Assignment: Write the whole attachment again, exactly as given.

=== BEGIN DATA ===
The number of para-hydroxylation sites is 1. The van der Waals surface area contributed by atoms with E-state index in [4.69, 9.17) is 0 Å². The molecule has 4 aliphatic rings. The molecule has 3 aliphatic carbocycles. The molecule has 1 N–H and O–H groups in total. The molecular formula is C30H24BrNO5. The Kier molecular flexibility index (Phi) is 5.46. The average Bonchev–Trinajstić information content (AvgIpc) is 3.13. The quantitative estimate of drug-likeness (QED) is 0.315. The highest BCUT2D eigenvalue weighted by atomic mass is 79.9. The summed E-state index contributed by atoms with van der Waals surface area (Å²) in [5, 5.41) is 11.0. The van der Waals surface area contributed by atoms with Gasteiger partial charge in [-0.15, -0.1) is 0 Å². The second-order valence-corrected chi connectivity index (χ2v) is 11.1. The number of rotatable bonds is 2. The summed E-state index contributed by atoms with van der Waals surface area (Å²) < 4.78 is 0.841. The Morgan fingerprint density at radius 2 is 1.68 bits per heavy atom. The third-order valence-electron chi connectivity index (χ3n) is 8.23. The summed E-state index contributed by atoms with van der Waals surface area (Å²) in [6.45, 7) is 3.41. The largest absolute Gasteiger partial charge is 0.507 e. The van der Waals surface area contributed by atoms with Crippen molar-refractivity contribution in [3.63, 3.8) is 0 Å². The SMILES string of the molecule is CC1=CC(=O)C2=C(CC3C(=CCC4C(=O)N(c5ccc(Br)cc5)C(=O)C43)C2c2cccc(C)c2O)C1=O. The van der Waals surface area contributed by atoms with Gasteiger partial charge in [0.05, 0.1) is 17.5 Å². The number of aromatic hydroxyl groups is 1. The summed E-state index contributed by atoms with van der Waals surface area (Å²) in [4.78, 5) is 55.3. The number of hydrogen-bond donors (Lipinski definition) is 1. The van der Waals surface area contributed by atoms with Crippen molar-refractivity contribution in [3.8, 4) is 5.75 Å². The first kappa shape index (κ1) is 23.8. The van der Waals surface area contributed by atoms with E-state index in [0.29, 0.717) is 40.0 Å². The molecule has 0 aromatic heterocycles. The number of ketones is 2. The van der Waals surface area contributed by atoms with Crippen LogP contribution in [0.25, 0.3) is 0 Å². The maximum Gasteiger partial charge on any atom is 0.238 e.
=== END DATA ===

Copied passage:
The number of para-hydroxylation sites is 1. The van der Waals surface area contributed by atoms with E-state index in [4.69, 9.17) is 0 Å². The molecule has 4 aliphatic rings. The molecule has 3 aliphatic carbocycles. The molecule has 1 N–H and O–H groups in total. The molecular formula is C30H24BrNO5. The Kier molecular flexibility index (Phi) is 5.46. The average Bonchev–Trinajstić information content (AvgIpc) is 3.13. The quantitative estimate of drug-likeness (QED) is 0.315. The highest BCUT2D eigenvalue weighted by atomic mass is 79.9. The summed E-state index contributed by atoms with van der Waals surface area (Å²) in [5, 5.41) is 11.0. The van der Waals surface area contributed by atoms with Gasteiger partial charge in [-0.15, -0.1) is 0 Å². The second-order valence-corrected chi connectivity index (χ2v) is 11.1. The number of rotatable bonds is 2. The summed E-state index contributed by atoms with van der Waals surface area (Å²) < 4.78 is 0.841. The Morgan fingerprint density at radius 2 is 1.68 bits per heavy atom. The third-order valence-electron chi connectivity index (χ3n) is 8.23. The summed E-state index contributed by atoms with van der Waals surface area (Å²) in [6.45, 7) is 3.41. The largest absolute Gasteiger partial charge is 0.507 e. The van der Waals surface area contributed by atoms with Crippen molar-refractivity contribution in [3.63, 3.8) is 0 Å². The SMILES string of the molecule is CC1=CC(=O)C2=C(CC3C(=CCC4C(=O)N(c5ccc(Br)cc5)C(=O)C43)C2c2cccc(C)c2O)C1=O. The van der Waals surface area contributed by atoms with Gasteiger partial charge in [0.05, 0.1) is 17.5 Å². The number of aromatic hydroxyl groups is 1. The summed E-state index contributed by atoms with van der Waals surface area (Å²) in [4.78, 5) is 55.3. The number of hydrogen-bond donors (Lipinski definition) is 1. The van der Waals surface area contributed by atoms with Crippen molar-refractivity contribution in [3.8, 4) is 5.75 Å². The first kappa shape index (κ1) is 23.8. The van der Waals surface area contributed by atoms with E-state index in [0.29, 0.717) is 40.0 Å². The molecule has 0 aromatic heterocycles. The number of ketones is 2. The van der Waals surface area contributed by atoms with Crippen LogP contribution in [0.25, 0.3) is 0 Å². The maximum Gasteiger partial charge on any atom is 0.238 e.